NCAA tournament loss ends season for Diamond Rebels

Posted on Jun 2 2015 - 2:25pm by Natalie Allen
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In the past few months, with the onset of spring break and summer vacation, I’ve been paying particular attention to social media in order to follow what my friends are doing.

High school graduation a couple of years ago sent many of us in different directions, so it’s a good way to keep in touch and not miss out on their experiences.

A lot of the photos and statuses I have been seeing lately are from mission trips that my friends have taken to big American cities or foreign countries, often third world, where there is significant poverty, among a multitude of other issues.

However, much of what I am seeing makes me wonder how they could really be considered mission trips at all. Trips for sure, but maybe not so much missions.

Before you question my background, yes, I do consider myself a Christian, and no, I have never been on a mission trip.

Much of the reason for this is that I question their intentions completely. I see all these heartwarming pictures of people with poor children in areas that most would consider uninhabitable, but, later in the album, I see pictures of everyone in a resort or at a ball game.

It gets me thinking how much aid these do-gooders are actually providing. In fact, I have heard friends say when they got back, “We built half of a tiny house in two days then went to the beach for the rest of the trip.”

That is, in no way, a mission trip; that’s a vacation. What’s even worse is that these “missions” are tax-deductible.

Many who go on these religious endeavors probably don’t even notice what they are doing. Why? Mission trips make people feel good about themselves.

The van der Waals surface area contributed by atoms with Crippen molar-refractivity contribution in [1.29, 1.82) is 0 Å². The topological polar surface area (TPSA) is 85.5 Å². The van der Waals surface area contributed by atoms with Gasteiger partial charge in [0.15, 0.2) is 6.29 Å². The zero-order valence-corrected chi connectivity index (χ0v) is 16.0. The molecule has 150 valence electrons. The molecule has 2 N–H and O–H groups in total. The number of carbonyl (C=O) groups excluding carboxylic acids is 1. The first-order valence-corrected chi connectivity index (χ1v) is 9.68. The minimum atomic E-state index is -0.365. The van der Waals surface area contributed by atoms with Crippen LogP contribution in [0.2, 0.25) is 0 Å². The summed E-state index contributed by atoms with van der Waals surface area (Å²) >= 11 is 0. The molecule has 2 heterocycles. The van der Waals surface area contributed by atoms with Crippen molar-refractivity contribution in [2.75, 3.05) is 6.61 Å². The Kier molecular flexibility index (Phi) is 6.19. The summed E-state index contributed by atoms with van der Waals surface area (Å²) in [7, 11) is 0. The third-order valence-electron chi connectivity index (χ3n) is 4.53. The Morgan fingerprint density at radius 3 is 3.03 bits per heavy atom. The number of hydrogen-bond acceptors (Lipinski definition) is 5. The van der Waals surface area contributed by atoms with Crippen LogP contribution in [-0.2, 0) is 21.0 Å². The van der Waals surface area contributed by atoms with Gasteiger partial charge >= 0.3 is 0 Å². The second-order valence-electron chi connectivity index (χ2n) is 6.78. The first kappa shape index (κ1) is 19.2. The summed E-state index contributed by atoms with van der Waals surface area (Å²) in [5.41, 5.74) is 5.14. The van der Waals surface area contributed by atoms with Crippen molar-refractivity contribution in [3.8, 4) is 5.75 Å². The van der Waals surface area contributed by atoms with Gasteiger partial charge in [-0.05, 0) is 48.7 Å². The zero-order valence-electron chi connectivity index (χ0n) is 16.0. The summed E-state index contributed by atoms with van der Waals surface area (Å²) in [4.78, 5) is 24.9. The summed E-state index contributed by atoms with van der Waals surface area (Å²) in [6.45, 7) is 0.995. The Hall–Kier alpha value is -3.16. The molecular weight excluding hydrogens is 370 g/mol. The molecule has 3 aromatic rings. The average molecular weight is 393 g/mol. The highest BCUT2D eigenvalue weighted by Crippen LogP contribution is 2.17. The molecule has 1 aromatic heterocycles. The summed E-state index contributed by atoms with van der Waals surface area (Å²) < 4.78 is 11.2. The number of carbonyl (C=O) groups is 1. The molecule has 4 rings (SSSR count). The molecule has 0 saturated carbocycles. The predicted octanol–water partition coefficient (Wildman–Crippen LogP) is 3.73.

They leave their homes to venture off to faraway places to provide service to those in need while simultaneously sharing the gospel. They allow people to play hero for a little while and “make a difference.” In doing this, they ignore the ways to really help the needy, not to mention the reality that there are people twenty miles away that may need help just as much as those that are 3,000 miles away.

Moreover, do missionaries realize how it must make those helpless souls feel when, after spending the day with them, they travel back to their four-star hotels and enjoy hot food and soft beds as opposed to little to no food and the cold, hard ground?

Even if your trip does encompass eating what they eat and sleeping where they sleep, look at the situation from an economic standpoint.

Aside from medical assistance, the people in these poor cities and third world countries don’t really need anything but money and supplies.

Venturing over there and building a house or a church for them is unnecessary, because you’re providing unskilled labor to places full of it. In fact, the money you spend getting there is often more than the yearly wages of the workers wherever you’re going. If you truly want to make a difference, stay home and donate the money.

There are plenty of good causes to contribute to.

Stop Hunger Now is a program in which the church raises money and then packs meals to send abroad. If you want to provide something more sustainable, Heifer International allows you to purchase different kinds of livestock to send anywhere in the world.

Just remember that for every expensive plane ticket purchased and every hotel room booked, there’s a lot less money that goes where it should. After all, the intention is to help someone in need, so do it effectively, not wastefully.

Mark Sandefur is a junior civil engineering and public policy major from Madison, Mississippi.